Alabama Athletics Earns More Money Than All 30 NHL Teams

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Alabama Athletics Earns More Money Than All 30 NHL Teams

Postby dmiles2186 » Tue Apr 08, 2014 10:10 am

It helps when you don't have to pay players, of course, but still...

http://deadspin.com/alabama-athletics-e ... 1560555985

The Alabama Crimson Tide athletics department earns revenues of $143 million dollars. According to Marc Edelman, a professor of sports and antitrust law at CUNY, that is more than all 30 NHL teams and 25 NBA teams. While not the craziest thing you've ever heard, it does crystallize something you've probably always known on some level: amateur sports is better business than professional sports.

On the whole, college athletics earns more than the aggregate of the NHL and NBA, according to Edelman. Student athletes across the country are earning more for their institutes of higher learning than professionals are for their organizations designed specifically to make money.

Texas is the largest athletic department, earning more than $165 million last year in revenue — with $109 million coming from football, according to Education Department data. The university netted $27 million after expenses.

Other major programs such as Florida ($129 million), Ohio State ($123 million), Michigan ($122 million), Southern California ($97 million) and Oregon ($81 million) also are grossing massive dollars. They are also spending big bucks, too.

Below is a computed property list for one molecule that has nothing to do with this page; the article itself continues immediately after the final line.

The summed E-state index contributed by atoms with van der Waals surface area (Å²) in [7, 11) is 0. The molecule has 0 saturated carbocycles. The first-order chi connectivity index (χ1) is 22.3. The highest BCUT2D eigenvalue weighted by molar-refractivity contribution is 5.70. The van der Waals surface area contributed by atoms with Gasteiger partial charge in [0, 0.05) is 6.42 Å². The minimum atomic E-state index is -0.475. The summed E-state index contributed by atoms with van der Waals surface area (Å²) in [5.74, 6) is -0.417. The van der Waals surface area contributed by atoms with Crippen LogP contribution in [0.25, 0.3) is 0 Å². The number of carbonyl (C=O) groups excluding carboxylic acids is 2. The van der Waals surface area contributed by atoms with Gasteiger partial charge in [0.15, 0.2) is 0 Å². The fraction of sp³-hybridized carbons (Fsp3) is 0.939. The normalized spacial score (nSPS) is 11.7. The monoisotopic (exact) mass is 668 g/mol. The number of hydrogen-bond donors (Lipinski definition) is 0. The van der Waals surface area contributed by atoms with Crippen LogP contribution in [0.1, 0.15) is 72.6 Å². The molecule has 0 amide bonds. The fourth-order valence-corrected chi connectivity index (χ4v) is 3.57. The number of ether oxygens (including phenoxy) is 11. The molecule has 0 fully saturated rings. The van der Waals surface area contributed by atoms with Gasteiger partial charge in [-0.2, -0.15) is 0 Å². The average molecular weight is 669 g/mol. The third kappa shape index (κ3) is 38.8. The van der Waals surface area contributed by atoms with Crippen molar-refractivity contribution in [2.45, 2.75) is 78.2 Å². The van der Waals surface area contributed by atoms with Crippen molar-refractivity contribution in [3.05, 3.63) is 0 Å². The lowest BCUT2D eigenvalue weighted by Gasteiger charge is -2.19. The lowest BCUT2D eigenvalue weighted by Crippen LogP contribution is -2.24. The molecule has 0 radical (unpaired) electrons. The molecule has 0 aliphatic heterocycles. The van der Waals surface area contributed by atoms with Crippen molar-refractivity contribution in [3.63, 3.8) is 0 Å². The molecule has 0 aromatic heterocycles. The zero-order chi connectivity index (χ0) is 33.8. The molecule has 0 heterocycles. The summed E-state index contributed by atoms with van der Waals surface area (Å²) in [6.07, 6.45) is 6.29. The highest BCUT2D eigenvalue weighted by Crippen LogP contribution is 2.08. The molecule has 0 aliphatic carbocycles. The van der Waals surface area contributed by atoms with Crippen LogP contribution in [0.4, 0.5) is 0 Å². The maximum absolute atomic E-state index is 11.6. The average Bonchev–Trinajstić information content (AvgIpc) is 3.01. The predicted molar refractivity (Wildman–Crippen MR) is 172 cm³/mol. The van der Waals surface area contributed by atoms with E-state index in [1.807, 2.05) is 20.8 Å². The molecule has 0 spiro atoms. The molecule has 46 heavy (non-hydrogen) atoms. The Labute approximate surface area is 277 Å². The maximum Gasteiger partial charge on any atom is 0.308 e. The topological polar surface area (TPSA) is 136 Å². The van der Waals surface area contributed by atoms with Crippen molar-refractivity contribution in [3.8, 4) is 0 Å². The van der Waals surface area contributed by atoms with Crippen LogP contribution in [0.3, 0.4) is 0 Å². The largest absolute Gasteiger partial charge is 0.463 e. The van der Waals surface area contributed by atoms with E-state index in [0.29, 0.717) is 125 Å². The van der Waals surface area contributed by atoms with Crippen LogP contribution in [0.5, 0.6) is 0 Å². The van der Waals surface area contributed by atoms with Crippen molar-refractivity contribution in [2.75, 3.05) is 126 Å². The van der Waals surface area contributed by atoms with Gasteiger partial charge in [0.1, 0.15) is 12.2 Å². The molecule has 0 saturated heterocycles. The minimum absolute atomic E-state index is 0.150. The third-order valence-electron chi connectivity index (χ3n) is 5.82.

The real triumph of the decades-long propaganda war against organized labor isn't best seen in the ever-declining rate of unionization, or… Read…

The AP looked into all of this in the wake of the NLRB decision in March that held Northwestern football players were employees entitled to form a union. It's more of the same from a press set on pointing out all the questions posed by student-athlete unionization.

Rod Fort, a sports economist and co-director at the Michigan Center for Sport Management, said the difference in profit margins between schools and nonfootball programs "presents the potential union with a real trade-off problem" if it wanted to negotiate for revenue.

"If athletes make any gains through organization of unions and collective bargaining, it's going to come at the expense of other spending that's going on in the athletic department. Most of that extra money goes to coaches' salaries, facility upgrades and recruiting," Fort said. "It's precisely that spending that makes the university the attractive place that it is to come and play in the first place."

As we've pointed out, there are certainly things that will need ironing out, but these questions are not unanswerable, they are just questions that can be answered during the unionization and collective bargaining processes.

In the meantime, don't worry about your alma mater losing out on top recruits because all that money they used to spend on the coach and the sweet TVs in the locker room now goes elsewhere. Free agents don't want to play for the New York Yankees because they have a high-paid coach and great facilities. They want to play for the Yankees because they pay.